In the course of a typical workday, each person gets interrupted about every three minutes (with an average of twenty times per hour). This equates to 160 to 200 interruptions per day. Yikes! Is it any wonder, then, that people often leave work feeling like they’ve accomplished nothing? In some cases, that’s exactly what happens, as the day is filled with interruptions and little focused time.
Interruptions pull you out of your current focus (i.e., email, report, project, or workflow) and into someone else’s world. This pull sometimes comes in the form of a friendly request such as “Can I have just a few minutes of your time,” or perhaps a hasty demand such as “I need your help with something.” Either way, generally unproductive work behavior actually creates inefficiency for both parties.
Research from Dr. Gloria Mark of the Donald Bren School of Information and Computer Sciences at the University of California in Irvine indicates that it takes anywhere between six and twenty minutes to recover and refocus after you are interrupted. So, not only are you using up time during the actual interruption, you are also expending additional time to get back on track with the work you were doing prior to being interrupted. The brain requires cycle time to process the data needed to handle the interruption, track back to the original task, remember what the original goal was, then move towards completion of that task. While you might find yourself saying, “Oh no, I’m actually great at handling interruptions and multi-tasking … it doesn’t really bother me,” chances are you find yourself exhausted at the end of the day from the mental exhaustion of interruption-driven environments.
Rather than feeling you are at the mercy of continual interruptions, you may want to consider restructuring your time at work to maximize your productivity and sense of ease. You can begin that process my identifying times for planned interruptions in which all of the small interruptions that would normally happen throughout the day are fit into buckets of time. By structuring this time into two or three spots during the day, you begin to create more focus, structure, and management of your time. This not only protects your max productivity time but also encourages others to better manage themselves throughout the day. The simple act of declaring your desire to reduce interruptions works magic—you get more disciplined at work, others group their questions prior to approaching you, and, most importantly, you save time and energy at work.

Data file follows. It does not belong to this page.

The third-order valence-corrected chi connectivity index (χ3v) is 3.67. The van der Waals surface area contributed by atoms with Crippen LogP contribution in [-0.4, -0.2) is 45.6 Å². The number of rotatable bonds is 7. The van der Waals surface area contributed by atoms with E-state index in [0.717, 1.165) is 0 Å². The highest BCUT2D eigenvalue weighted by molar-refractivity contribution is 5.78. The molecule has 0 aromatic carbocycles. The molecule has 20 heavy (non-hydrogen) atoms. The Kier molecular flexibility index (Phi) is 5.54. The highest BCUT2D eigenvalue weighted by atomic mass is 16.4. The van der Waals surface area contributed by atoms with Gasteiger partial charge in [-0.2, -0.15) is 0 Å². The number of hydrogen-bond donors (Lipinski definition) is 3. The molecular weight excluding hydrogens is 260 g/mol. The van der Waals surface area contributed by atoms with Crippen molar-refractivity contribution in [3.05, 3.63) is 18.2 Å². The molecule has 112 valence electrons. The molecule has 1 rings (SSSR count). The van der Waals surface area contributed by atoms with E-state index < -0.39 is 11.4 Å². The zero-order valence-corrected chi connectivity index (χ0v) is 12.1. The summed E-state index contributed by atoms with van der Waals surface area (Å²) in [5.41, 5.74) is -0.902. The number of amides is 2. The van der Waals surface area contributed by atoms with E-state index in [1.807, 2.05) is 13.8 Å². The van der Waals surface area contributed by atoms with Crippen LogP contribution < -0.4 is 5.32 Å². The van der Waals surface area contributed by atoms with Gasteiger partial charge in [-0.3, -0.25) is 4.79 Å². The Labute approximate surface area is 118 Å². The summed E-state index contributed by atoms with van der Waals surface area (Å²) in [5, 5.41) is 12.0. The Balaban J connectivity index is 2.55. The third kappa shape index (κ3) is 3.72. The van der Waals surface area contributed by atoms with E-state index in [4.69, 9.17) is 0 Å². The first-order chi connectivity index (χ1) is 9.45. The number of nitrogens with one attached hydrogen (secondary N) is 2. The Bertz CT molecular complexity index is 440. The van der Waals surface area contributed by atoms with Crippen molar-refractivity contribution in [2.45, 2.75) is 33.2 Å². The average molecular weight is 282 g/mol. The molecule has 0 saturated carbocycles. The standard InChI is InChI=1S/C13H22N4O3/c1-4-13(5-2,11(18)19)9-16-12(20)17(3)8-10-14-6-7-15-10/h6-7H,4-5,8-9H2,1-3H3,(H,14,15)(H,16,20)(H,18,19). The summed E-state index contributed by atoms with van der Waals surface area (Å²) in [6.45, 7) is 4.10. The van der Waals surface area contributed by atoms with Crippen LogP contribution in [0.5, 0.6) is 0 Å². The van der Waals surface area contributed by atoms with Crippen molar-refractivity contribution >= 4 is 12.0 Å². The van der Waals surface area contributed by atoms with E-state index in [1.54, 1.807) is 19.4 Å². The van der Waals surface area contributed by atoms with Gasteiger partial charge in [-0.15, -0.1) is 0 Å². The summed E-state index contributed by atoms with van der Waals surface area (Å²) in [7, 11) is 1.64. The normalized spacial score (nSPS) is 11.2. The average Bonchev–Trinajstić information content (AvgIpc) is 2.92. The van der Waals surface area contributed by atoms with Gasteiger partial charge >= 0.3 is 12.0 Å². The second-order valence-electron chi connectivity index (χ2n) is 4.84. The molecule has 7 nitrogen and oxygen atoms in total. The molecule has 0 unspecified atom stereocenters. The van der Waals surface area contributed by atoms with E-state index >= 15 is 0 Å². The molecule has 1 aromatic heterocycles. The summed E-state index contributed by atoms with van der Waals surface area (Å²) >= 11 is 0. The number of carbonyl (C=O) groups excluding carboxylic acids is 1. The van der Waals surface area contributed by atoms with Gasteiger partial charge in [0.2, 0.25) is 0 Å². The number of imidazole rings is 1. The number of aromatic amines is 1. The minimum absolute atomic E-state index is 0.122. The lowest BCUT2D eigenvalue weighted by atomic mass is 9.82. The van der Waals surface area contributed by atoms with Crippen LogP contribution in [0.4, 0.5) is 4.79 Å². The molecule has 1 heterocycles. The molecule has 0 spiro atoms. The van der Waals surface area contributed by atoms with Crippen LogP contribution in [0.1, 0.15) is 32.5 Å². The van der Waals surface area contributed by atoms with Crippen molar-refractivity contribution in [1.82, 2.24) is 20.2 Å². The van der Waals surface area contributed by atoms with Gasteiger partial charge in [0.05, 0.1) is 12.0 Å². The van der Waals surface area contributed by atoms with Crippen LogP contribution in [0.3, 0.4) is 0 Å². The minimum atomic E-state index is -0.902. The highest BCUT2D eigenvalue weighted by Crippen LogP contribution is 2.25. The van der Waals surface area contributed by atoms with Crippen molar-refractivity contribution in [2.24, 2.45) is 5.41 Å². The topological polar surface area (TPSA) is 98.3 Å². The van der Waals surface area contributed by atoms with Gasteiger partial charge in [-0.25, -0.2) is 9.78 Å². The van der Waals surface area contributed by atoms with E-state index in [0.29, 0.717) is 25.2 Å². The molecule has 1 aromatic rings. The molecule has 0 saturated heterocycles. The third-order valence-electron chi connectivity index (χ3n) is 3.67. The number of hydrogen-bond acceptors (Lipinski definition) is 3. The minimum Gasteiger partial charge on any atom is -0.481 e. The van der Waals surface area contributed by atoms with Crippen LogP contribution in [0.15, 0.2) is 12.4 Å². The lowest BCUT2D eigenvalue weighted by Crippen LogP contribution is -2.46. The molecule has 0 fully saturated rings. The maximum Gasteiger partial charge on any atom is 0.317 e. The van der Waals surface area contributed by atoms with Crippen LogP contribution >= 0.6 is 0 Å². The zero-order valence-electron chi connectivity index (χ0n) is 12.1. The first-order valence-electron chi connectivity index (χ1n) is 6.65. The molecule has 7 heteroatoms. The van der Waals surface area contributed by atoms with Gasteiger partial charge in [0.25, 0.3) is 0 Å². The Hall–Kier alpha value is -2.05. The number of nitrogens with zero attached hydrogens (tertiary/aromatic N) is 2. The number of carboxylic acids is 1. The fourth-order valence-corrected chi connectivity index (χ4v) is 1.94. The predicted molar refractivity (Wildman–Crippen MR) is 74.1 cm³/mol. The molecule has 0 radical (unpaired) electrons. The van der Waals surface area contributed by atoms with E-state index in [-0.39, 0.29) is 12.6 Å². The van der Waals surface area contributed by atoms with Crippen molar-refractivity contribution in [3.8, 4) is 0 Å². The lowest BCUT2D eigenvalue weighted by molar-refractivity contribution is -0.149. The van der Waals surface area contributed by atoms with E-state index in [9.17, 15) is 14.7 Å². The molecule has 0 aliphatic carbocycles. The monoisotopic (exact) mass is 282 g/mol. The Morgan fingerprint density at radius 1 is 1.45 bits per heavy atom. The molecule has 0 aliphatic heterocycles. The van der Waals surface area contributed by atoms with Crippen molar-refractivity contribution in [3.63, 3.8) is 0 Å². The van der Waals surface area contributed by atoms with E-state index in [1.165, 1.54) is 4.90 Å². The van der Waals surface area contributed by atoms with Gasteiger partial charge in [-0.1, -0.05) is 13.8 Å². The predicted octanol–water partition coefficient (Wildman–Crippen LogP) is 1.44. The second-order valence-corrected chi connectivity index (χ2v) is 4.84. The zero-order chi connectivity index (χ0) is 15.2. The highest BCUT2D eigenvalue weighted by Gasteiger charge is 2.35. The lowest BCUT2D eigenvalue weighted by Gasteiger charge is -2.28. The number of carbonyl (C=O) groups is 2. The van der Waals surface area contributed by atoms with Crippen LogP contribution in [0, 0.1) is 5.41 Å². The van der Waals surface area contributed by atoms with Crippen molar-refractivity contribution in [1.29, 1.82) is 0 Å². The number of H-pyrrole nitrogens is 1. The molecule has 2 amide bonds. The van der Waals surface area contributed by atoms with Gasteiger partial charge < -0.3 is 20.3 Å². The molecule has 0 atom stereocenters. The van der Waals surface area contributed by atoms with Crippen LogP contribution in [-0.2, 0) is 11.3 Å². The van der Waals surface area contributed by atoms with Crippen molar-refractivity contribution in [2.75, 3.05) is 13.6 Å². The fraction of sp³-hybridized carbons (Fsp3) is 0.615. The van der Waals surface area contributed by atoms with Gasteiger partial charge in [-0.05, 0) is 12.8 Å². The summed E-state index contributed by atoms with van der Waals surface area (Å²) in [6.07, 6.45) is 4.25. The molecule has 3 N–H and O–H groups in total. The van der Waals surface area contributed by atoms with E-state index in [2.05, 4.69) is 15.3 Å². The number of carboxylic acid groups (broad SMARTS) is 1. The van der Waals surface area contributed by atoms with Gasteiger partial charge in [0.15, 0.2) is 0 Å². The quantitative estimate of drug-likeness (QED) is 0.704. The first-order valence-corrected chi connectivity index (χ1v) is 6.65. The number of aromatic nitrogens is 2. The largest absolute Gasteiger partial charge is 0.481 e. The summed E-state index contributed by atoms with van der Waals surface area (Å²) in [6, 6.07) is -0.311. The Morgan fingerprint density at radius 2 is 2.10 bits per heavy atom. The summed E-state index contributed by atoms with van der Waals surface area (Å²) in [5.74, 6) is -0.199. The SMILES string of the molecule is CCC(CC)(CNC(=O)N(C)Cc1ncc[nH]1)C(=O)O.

On a recent client call with Venkat, he lamented, “I feel like I can never get anything done. My whole day is just a series of interruptions from my manager and all my staff. I just have to accept that I have to work this way … even if it means that I am not doing my best work and I’m always stressed out.” Venkat seemed to accept that his work would be stressful and that interruptions were inevitable. I challenged both assumptions and encouraged him to explore how he might work with more ease. During the rest of our call, we identified the following actions he could implement to change things in his work environment:
- Pinpoint his hours of optimum productivity (it was 10:00 a.m. to 2:00 p.m.).
- Organize his meetings and schedule to allow him uninterrupted time between 10:00 a.m. and 2:00 p.m.
- Determine three time blocks during the day for planned interruption (his were 9:00 a.m.-10:00 a.m., 3:00 p.m.-4:00 p.m., and 6:00 p.m.-7:00 p.m.).
- Communicate the idea of planned interruption to his team and indicate the blocks of time he would be available while encouraging his team members to keep the similar schedule.
- Pilot this new schedule for thirty days as an experiment.
Over the next month, he was thrilled with the results his actions had created. These periods of planned interruption dramatically increased Venkat’s productivity as well as his team’s. People began to respect each other’s time more, kept their questions more focused, and honored the hours available. After one month, they decided to implement planned interruptions as a standard practice going forward. In fact, because they now have structures to handle the interruptions, they can focus more fully on their work, generate better solutions, and engage in more innovative thinking.
How might you begin to build in planned interruptions during the course of your workday? Can you target non-interrupt time and also interrupt time? How can you communicate this to others and begin to manage the flow of your workday rather than it feeling out of control and overwhelming? Consider it a gift to yourself, one that will help you move towards greater productivity and ease.
By Athena Williams-Atwood, President of Work With Ease